It’s time to patch your MOVEit Transfer solution again!

Progress Software customers who use the MOVEit Transfer managed file transfer solution might not want to hear it, but they should quickly patch their on-prem installations again: With the help of researchers from Huntress, the company has uncovered additional SQL injection vulnerabilities that could potentially be used by unauthenticated attackers to grab data from the web application’s database.

MOVEit patch again

The vulnerabilities are yet to receive a CVE number, but patches/fixed versions have been provided.

“The investigation is ongoing, but currently, we have not seen indications that these newly discovered vulnerabilities have been exploited,” the company said, and confirmed that they’ve “deployed a new patch to all MOVEit Cloud clusters to address the new vulnerabilities.”

A variety of targets

On May 31, Progress warned about the active exploitation of CVE-2023-34362, an (at the time) zero-day vulnerability that has been exploited to hit a variety of organizations during the Memorial Day weekend in the US.

Progress quickly released patches and urged customers to implement them and search for webshells dropped by the attackers – the Cl0p cyber extortion gang – in the days and weeks before the initial public warning.

Targeted organizations ranged from small businesses to big enterprises, in a variety of sectors (tech, manufacturing, healthcare, financial services, etc.) and across the world.

On Friday, Netcraft revealed that more than a week since remediation instructions were published, they have discovered web shells still present on servers associated with energy, healthcare, and finance companies – mostly US-based, but they also in Canada, Oman, and the Philippines.

Cl0p had the exploit and began testing it two years ago?

The fact that Progress has partnered with third-party cybersecurity experts to do a detailed code review is welcome news, but a similar effort one or two years earlier might have nipped these attacks in the bud.

According to an analysis by Kroll cybersecurity investigators, the Cl0p threat actors were likely experimenting with this particular exploit for this particular vulnerability as far back as 2021.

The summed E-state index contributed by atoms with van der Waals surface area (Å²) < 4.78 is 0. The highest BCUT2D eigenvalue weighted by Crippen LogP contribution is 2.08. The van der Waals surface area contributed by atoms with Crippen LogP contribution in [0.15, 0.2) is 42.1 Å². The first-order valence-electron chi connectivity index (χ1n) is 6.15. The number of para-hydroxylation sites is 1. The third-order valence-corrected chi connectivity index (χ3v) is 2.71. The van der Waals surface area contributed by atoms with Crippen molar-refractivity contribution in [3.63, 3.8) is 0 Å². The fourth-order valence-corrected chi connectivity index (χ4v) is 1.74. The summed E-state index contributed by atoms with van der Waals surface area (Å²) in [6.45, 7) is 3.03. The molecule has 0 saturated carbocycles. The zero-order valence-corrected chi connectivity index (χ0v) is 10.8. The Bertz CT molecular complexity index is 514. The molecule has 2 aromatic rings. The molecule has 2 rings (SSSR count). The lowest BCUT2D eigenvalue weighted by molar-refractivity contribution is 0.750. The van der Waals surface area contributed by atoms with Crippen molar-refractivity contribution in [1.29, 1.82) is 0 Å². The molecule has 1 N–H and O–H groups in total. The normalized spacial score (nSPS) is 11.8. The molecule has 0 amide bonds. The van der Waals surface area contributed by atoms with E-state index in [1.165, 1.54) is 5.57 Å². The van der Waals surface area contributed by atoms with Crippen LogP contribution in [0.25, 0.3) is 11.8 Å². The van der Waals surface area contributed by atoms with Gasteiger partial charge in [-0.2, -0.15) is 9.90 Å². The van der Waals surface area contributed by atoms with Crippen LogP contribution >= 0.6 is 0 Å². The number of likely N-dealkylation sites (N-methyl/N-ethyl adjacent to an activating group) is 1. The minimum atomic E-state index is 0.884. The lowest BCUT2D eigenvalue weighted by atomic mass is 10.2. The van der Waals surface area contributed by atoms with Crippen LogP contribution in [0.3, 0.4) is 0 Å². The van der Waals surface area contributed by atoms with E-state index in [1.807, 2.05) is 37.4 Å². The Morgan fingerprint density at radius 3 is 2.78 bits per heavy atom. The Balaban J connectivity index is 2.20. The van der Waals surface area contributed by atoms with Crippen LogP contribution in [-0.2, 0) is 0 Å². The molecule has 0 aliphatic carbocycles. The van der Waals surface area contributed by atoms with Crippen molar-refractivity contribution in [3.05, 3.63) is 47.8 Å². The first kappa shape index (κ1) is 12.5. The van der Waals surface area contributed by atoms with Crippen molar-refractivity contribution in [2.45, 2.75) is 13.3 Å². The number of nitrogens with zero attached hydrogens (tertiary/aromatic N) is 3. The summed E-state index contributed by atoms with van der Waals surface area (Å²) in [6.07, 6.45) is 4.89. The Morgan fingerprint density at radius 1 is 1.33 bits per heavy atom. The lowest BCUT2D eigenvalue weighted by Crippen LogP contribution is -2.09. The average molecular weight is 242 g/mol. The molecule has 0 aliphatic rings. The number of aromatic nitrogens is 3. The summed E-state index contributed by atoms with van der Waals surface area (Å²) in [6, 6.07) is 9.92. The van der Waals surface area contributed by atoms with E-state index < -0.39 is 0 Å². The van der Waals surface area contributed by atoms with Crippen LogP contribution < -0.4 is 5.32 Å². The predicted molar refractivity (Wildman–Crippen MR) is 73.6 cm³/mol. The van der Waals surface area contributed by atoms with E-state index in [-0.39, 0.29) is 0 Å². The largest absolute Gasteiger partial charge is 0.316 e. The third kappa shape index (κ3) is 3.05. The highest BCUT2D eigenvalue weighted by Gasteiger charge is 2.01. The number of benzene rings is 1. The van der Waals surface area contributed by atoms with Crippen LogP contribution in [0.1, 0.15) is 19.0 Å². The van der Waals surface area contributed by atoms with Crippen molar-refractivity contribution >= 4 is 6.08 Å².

“Kroll’s initial analysis of clients impacted by the MOVEit Transfer vulnerability indicated a broad swath of activity associated with the vulnerability on or around May 27 and 28, 2023, just days prior to Progress Software’s public announcement of the vulnerability on May 31, 2023,” the company said.

“Activity during the May 27–28 period appeared to be an automated exploitation attack chain that ultimately resulted in the deployment of the human2.aspx web shell.”

But after reviewing impacted clients’ Microsoft Internet Information Services (IIS) logs, they found evidence of similar activity occurring in April 2022 and July 2021. They believe that this shows that the attackers were testing access to organizations and grabbing information from the MOVEit Transfer servers to identify which organization they were accessing.

Essentially, they were doing reconnaissance way before performing the final data exfiltration attacks.

“Kroll assesses with high confidence that the MOVEit Transfer exploit as it exists today was available and being used/tested in April 2022, and was available and being used/tested in July 2021,” the company noted.

“This finding illustrates the sophisticated knowledge and planning that go into mass exploitation events such as the MOVEit Transfer cyberattack. According to these observations, the Clop threat actors potentially had an exploit for the MOVEit Transfer vulnerability prior to the GoAnywhere MFT secure file transfer tool exploitation in February 2023 but chose to execute the attacks sequentially instead of in parallel.”

Don't miss